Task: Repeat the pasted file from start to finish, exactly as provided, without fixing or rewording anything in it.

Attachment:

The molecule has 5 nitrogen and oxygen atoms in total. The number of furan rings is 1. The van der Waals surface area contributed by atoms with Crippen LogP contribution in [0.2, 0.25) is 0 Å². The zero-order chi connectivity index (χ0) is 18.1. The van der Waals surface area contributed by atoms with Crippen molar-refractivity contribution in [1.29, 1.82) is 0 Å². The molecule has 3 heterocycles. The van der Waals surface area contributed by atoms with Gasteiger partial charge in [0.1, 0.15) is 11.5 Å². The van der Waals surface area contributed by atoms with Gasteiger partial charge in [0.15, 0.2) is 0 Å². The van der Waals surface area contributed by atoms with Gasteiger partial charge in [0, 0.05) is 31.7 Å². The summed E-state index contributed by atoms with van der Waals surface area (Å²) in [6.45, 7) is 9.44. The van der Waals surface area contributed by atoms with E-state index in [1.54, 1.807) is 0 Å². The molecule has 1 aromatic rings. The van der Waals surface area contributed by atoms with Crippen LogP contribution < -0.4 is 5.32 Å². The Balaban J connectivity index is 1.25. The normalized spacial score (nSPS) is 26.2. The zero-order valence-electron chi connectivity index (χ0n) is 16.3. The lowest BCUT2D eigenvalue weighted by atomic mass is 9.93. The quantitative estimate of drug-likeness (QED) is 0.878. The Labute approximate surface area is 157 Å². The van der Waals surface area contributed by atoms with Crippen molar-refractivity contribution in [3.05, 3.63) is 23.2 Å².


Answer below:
The molecule has 5 nitrogen and oxygen atoms in total. The number of furan rings is 1. The van der Waals surface area contributed by atoms with Crippen LogP contribution in [0.2, 0.25) is 0 Å². The zero-order chi connectivity index (χ0) is 18.1. The van der Waals surface area contributed by atoms with Crippen molar-refractivity contribution in [1.29, 1.82) is 0 Å². The molecule has 3 heterocycles. The van der Waals surface area contributed by atoms with Gasteiger partial charge in [0.1, 0.15) is 11.5 Å². The van der Waals surface area contributed by atoms with Gasteiger partial charge in [0.15, 0.2) is 0 Å². The van der Waals surface area contributed by atoms with Gasteiger partial charge in [0, 0.05) is 31.7 Å². The summed E-state index contributed by atoms with van der Waals surface area (Å²) in [6.45, 7) is 9.44. The van der Waals surface area contributed by atoms with E-state index in [1.54, 1.807) is 0 Å². The molecule has 1 aromatic rings. The van der Waals surface area contributed by atoms with Crippen LogP contribution < -0.4 is 5.32 Å². The Balaban J connectivity index is 1.25. The normalized spacial score (nSPS) is 26.2. The zero-order valence-electron chi connectivity index (χ0n) is 16.3. The lowest BCUT2D eigenvalue weighted by atomic mass is 9.93. The quantitative estimate of drug-likeness (QED) is 0.878. The Labute approximate surface area is 157 Å². The van der Waals surface area contributed by atoms with Crippen molar-refractivity contribution in [3.05, 3.63) is 23.2 Å².